In the latest example of how mutual fund companies couldn’t care less about their long suffering shareholders, consider Fidelity’s recent announcement that it will be recommending its Blue Chip Growth Fund (FBGRX) change its benchmark from the S&P 500 index to the Russell 1000 Growth index.
As soon as I read about the proposal I knew a little research would yield some interesting findings. Sure enough, the Fidelity Blue Chip Growth fund has trailed the S&P 500 for six straight years.
In the real world such pitiful performance would result in the manager of the fund getting fired. But who are we kidding? The mutual fund world is nothing like the real world. Fund managers hardly ever get canned, even though 80 percent of them fail to beat their benchmark. So what does Fidelity decide is the proper course of action? Well of course, change the benchmark!
You guessed it, the Russell 1000 Growth index has lagged the S&P 500 over the last five years, so the switch will make it look like Fidelity Blue Chip Growth has done better than it actually has. Interestingly, the fund has also lagged the Russell 1000 Growth index over the last five years, just not by as wide a margin as it has the S&P 500.
Alright, so maybe you’re thinking I’m being a little too cynical here. Maybe the Russell 1000 Growth index really is a better benchmark for this particular fund, based on the companies it invests in, and therefore such a change can be adequately defended. I admitted that was a possibility, so I did a little more digging. If Fidelity Blue Chip Growth is really quite different from the S&P 500 index, I’ll be happy to get off their backs.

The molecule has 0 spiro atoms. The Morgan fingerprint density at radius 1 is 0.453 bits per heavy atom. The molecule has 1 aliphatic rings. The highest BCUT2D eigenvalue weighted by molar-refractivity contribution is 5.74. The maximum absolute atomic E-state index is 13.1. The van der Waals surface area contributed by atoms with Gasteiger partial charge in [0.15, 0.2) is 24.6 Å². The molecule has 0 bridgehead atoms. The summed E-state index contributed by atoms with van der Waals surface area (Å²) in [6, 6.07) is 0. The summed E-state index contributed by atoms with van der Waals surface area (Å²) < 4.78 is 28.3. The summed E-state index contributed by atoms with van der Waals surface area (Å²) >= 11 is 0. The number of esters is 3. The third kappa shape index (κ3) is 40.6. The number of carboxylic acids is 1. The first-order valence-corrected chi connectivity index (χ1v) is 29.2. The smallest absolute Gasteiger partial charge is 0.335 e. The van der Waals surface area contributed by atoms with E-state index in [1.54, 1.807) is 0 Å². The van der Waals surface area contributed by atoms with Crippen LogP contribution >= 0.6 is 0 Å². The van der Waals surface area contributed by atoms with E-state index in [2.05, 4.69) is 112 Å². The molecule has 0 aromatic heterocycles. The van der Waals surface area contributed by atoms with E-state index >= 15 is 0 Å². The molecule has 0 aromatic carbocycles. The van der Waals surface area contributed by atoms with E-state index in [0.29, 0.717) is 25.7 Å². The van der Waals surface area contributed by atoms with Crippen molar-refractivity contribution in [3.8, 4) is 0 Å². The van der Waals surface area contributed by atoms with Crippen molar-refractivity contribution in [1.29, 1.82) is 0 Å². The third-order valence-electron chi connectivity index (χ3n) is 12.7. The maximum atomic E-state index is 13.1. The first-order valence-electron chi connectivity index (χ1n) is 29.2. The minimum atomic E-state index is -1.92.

The top five largest holdings of the Fidelity fund are Microsoft, GE, Johnson & Johnson, AIG, and Intel. Sounds like the S&P 500 to me. What did I find when I peaked at the Vanguard Index 500 fund (VFINX), the largest S&P 500 index fund in the country? GE is the fund’s 2nd largest holding, followed by Microsoft at #3, Johnson & Johnson at #5, AIG at #8, and Intel at #10.
Let me throw one more statistic out there that I find too amazing to ignore. In case it was just the largest holdings of Fidelity Blue Chip Growth that overlapped almost exactly with the S&P 500, I decided to look at the market cap of the fund’s average holding versus the average market cap of the S&P 500 index fund. Guess what? They’re exactly the same… $46.9 billion versus $47.1 billion!
And yet Fidelity is trying to get away with saying they think the S&P 500 isn’t a good benchmark for the fund? Investors should not tolerate this. Unfortunately though, most of them probably have no idea it’s even going on. Fortunately, that’s one of the purposes of this blog.